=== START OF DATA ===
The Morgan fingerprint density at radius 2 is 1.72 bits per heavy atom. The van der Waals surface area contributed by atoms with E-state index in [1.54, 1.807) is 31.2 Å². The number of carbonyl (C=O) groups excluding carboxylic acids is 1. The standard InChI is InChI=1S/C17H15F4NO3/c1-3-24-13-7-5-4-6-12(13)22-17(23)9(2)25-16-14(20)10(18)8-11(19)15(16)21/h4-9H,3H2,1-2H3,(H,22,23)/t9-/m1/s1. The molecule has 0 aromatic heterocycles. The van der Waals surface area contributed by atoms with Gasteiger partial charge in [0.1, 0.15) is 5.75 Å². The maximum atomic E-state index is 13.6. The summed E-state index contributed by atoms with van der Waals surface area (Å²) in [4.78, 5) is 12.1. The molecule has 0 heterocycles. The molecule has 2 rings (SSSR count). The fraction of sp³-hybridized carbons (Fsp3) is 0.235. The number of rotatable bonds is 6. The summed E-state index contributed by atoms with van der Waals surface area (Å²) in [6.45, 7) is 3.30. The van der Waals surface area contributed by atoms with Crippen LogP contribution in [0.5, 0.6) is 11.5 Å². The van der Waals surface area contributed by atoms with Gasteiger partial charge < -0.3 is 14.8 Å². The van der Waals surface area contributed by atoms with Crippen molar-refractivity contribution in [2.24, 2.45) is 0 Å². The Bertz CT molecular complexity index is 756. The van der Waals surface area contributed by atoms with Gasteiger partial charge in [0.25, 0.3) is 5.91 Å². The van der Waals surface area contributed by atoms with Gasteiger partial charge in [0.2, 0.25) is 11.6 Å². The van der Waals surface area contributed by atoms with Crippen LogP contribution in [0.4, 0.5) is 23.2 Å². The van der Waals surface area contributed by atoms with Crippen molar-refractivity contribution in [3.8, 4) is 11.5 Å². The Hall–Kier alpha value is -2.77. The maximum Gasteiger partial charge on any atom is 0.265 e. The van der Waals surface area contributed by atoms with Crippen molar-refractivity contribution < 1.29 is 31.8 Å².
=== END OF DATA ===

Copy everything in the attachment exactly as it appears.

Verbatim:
The Morgan fingerprint density at radius 2 is 1.72 bits per heavy atom. The van der Waals surface area contributed by atoms with E-state index in [1.54, 1.807) is 31.2 Å². The number of carbonyl (C=O) groups excluding carboxylic acids is 1. The standard InChI is InChI=1S/C17H15F4NO3/c1-3-24-13-7-5-4-6-12(13)22-17(23)9(2)25-16-14(20)10(18)8-11(19)15(16)21/h4-9H,3H2,1-2H3,(H,22,23)/t9-/m1/s1. The molecule has 0 aromatic heterocycles. The van der Waals surface area contributed by atoms with Gasteiger partial charge in [0.1, 0.15) is 5.75 Å². The maximum atomic E-state index is 13.6. The summed E-state index contributed by atoms with van der Waals surface area (Å²) in [4.78, 5) is 12.1. The molecule has 0 heterocycles. The molecule has 2 rings (SSSR count). The fraction of sp³-hybridized carbons (Fsp3) is 0.235. The number of rotatable bonds is 6. The summed E-state index contributed by atoms with van der Waals surface area (Å²) in [6.45, 7) is 3.30. The van der Waals surface area contributed by atoms with Crippen LogP contribution in [0.5, 0.6) is 11.5 Å². The van der Waals surface area contributed by atoms with Gasteiger partial charge < -0.3 is 14.8 Å². The van der Waals surface area contributed by atoms with Crippen molar-refractivity contribution in [2.24, 2.45) is 0 Å². The Bertz CT molecular complexity index is 756. The van der Waals surface area contributed by atoms with Gasteiger partial charge in [0.25, 0.3) is 5.91 Å². The van der Waals surface area contributed by atoms with Gasteiger partial charge in [0.2, 0.25) is 11.6 Å². The van der Waals surface area contributed by atoms with Crippen LogP contribution in [0.4, 0.5) is 23.2 Å². The van der Waals surface area contributed by atoms with Crippen molar-refractivity contribution in [3.8, 4) is 11.5 Å². The Hall–Kier alpha value is -2.77. The maximum Gasteiger partial charge on any atom is 0.265 e. The van der Waals surface area contributed by atoms with Crippen molar-refractivity contribution < 1.29 is 31.8 Å².